In 2014 I wrote about a child support trap. In this article I described the trap happening when two parents agree to change child support between themselves without court approval. After years of following the out of court agreement, the parent who received less support files a contempt action. Typically the court will enforce the order and order payment of back child support even if the out of court agreement is fair, in writing, and signed by the parties. The out of court agreement is not recognized as valid for any reduced payments made before the filing of the contempt. A similar fact patern was the subject of a case involving alimony.
In the case of Smith v. Smith, Mass. App. Ct. No. 17-P-765 (6/7/2018) the divorce left the Husband paying alimony to the Wife. Over the years, the parties entered into a series of agreements resulting in the Husband paying money for the benefit of the parties' adult children and reducing the amount of alimony paid to the Wife. After a number of years of these reduced payments, the Wife filed a contempt because the payments by the Husband were less than the court order. Unlike cases involving child support, the Husband argued equitable defenses based on “detrimental reliance” called laches or estoppel. The Court did not rule on the detrimental reliance argument. Instead, the Court ruled that alimony can be modified retroactively to consider the agreements of the parties. The retroactive modification must be based on all of the statutory factors that a Judge is require and permitted to consider when making an alimony decision. The Appeals Court sent the case back to the trial judge to make a decision based on the alimony factors. This probably will cause a second trial for the parties but it is likely that the Husband will have some benefit from a retroactive alimony modification. However, if the Husband had a significant increase in income or the Wife had a significant decrease, it is possible that the Husband could end up paying more in alimony than the original order.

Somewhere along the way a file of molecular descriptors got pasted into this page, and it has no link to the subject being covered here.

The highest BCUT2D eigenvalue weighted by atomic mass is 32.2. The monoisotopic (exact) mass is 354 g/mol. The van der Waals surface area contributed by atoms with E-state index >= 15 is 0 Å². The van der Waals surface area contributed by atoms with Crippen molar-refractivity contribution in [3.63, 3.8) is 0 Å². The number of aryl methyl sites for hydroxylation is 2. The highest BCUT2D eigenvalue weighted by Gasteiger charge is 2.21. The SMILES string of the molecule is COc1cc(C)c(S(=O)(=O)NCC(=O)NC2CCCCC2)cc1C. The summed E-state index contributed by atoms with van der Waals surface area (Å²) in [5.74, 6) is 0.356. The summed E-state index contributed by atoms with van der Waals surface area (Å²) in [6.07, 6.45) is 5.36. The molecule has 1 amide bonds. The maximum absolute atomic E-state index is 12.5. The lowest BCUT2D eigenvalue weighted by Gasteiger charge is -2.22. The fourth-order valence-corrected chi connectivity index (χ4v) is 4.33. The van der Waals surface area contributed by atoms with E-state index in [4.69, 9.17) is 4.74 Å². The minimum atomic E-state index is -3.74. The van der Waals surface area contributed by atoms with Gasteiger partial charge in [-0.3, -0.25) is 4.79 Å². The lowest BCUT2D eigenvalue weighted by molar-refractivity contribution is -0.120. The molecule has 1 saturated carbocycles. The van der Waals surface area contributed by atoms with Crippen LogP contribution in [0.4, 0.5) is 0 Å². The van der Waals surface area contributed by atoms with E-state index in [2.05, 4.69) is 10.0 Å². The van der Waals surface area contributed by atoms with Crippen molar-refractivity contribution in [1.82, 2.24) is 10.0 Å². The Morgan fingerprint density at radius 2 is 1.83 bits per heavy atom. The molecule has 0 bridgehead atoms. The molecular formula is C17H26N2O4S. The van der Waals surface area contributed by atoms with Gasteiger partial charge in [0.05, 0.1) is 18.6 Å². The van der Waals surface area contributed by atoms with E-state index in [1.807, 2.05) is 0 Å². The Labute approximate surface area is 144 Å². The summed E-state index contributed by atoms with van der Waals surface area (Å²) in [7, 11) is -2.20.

The best course of action and the correct cause of action is that if the parties make an agreement to modify alimony or child support that they should seek court approval of the agreement. Massachusetts has a simplified procedure for modifications by agreement. They are typically approved based on the documents only and don't require that the parties physically appear in court.
If the parties don't want to seek court approval then they run the risk of one party paying large sums of money for arrears of alimony or child support. In this instance, they should put their agreement in writing and each party should sign the agreement before a notary public. While no court has approved this, I have a suggestion on how to write the agreement. Massachusetts does allow alimony to be paid “in kind.” This means that alimony can be paid directly to creditors instead of to the ex-spouse. As an example, if the wife has a history of not paying the mortgage, then the court may order the Husband to pay a portion of alimony each month to the mortgage company and the balance to be paid to the Wife. This concept can be applied to out of court agreements. Using the Smith case as an example, I can illustrate my suggestion.
In the Smith case, the Husband was ordered to pay $650.00 per week. One of the reasons for reduction of alimony was that the Husband paid tuition for the daughter's graduate school tuition. The could have written an agreement that state that the two parties agree to pay $400.00 per week for the daughter's tuition with each party paying $200.00 per week. They could agree that the Husband will pay the Wife's $200.00 per week directly to the school and pay the wife the remainder of $450.00 per week. This could be viewed as a payment in kind and may not be considered a contempt. The problem with this is that the Wife would be taxed on the $200.00 per week and the Husband would have a tax deduction.
When considering an agreement to change a child support or alimony award, the best way to proceed is to consult an experienced family law attorney who can draft an agreement and submit it to the court for approval.